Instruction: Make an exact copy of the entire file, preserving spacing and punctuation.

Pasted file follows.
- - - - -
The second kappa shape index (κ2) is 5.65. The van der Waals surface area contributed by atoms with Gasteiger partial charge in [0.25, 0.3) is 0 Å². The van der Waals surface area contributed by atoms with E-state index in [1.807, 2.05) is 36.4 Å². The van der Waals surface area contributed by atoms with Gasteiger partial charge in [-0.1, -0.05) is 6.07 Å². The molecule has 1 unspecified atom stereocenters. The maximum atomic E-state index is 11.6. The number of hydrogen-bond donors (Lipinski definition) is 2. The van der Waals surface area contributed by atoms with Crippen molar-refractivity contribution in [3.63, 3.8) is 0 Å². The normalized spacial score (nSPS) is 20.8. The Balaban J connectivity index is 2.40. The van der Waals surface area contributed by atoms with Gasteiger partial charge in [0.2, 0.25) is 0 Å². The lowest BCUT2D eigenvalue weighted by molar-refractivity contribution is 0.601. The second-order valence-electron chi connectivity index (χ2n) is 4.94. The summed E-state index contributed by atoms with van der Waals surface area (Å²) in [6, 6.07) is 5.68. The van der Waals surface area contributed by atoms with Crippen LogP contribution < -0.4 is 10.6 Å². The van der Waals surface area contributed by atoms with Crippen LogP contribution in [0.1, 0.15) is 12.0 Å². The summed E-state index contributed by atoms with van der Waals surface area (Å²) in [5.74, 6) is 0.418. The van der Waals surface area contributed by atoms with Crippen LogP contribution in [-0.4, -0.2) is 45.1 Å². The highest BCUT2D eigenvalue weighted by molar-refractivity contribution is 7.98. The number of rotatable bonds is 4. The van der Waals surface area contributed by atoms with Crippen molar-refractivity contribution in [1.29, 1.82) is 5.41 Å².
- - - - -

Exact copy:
The second kappa shape index (κ2) is 5.65. The van der Waals surface area contributed by atoms with Gasteiger partial charge in [0.25, 0.3) is 0 Å². The van der Waals surface area contributed by atoms with E-state index in [1.807, 2.05) is 36.4 Å². The van der Waals surface area contributed by atoms with Gasteiger partial charge in [-0.1, -0.05) is 6.07 Å². The molecule has 1 unspecified atom stereocenters. The maximum atomic E-state index is 11.6. The number of hydrogen-bond donors (Lipinski definition) is 2. The van der Waals surface area contributed by atoms with Crippen molar-refractivity contribution in [3.63, 3.8) is 0 Å². The normalized spacial score (nSPS) is 20.8. The Balaban J connectivity index is 2.40. The van der Waals surface area contributed by atoms with Gasteiger partial charge in [0.2, 0.25) is 0 Å². The lowest BCUT2D eigenvalue weighted by molar-refractivity contribution is 0.601. The second-order valence-electron chi connectivity index (χ2n) is 4.94. The summed E-state index contributed by atoms with van der Waals surface area (Å²) in [6, 6.07) is 5.68. The van der Waals surface area contributed by atoms with Crippen LogP contribution < -0.4 is 10.6 Å². The van der Waals surface area contributed by atoms with Crippen LogP contribution in [0.1, 0.15) is 12.0 Å². The summed E-state index contributed by atoms with van der Waals surface area (Å²) in [5.74, 6) is 0.418. The van der Waals surface area contributed by atoms with Crippen LogP contribution in [-0.4, -0.2) is 45.1 Å². The highest BCUT2D eigenvalue weighted by molar-refractivity contribution is 7.98. The number of rotatable bonds is 4. The van der Waals surface area contributed by atoms with Crippen molar-refractivity contribution in [1.29, 1.82) is 5.41 Å².